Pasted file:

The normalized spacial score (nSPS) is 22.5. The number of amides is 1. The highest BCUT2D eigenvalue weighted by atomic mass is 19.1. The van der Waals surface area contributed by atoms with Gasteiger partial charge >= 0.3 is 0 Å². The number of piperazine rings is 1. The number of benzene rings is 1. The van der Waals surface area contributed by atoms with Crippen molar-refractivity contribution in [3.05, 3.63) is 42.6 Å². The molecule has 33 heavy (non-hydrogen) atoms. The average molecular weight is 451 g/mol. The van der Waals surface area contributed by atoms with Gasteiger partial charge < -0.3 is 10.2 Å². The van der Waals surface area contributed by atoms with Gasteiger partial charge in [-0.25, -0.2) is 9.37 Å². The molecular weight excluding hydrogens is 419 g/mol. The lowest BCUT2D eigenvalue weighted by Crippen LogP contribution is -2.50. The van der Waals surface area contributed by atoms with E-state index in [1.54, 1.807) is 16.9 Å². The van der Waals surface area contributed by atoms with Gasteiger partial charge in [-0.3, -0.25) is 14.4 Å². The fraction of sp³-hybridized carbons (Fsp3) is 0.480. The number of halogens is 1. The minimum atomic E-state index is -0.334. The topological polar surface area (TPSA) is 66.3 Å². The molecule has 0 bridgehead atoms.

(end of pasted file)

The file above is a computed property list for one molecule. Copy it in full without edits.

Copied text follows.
The normalized spacial score (nSPS) is 22.5. The number of amides is 1. The highest BCUT2D eigenvalue weighted by atomic mass is 19.1. The van der Waals surface area contributed by atoms with Gasteiger partial charge >= 0.3 is 0 Å². The number of piperazine rings is 1. The number of benzene rings is 1. The van der Waals surface area contributed by atoms with Crippen molar-refractivity contribution in [3.05, 3.63) is 42.6 Å². The molecule has 33 heavy (non-hydrogen) atoms. The average molecular weight is 451 g/mol. The van der Waals surface area contributed by atoms with Gasteiger partial charge < -0.3 is 10.2 Å². The van der Waals surface area contributed by atoms with Gasteiger partial charge in [-0.25, -0.2) is 9.37 Å². The molecular weight excluding hydrogens is 419 g/mol. The lowest BCUT2D eigenvalue weighted by Crippen LogP contribution is -2.50. The van der Waals surface area contributed by atoms with E-state index in [1.54, 1.807) is 16.9 Å². The van der Waals surface area contributed by atoms with Gasteiger partial charge in [-0.3, -0.25) is 14.4 Å². The fraction of sp³-hybridized carbons (Fsp3) is 0.480. The number of halogens is 1. The minimum atomic E-state index is -0.334. The topological polar surface area (TPSA) is 66.3 Å². The molecule has 0 bridgehead atoms.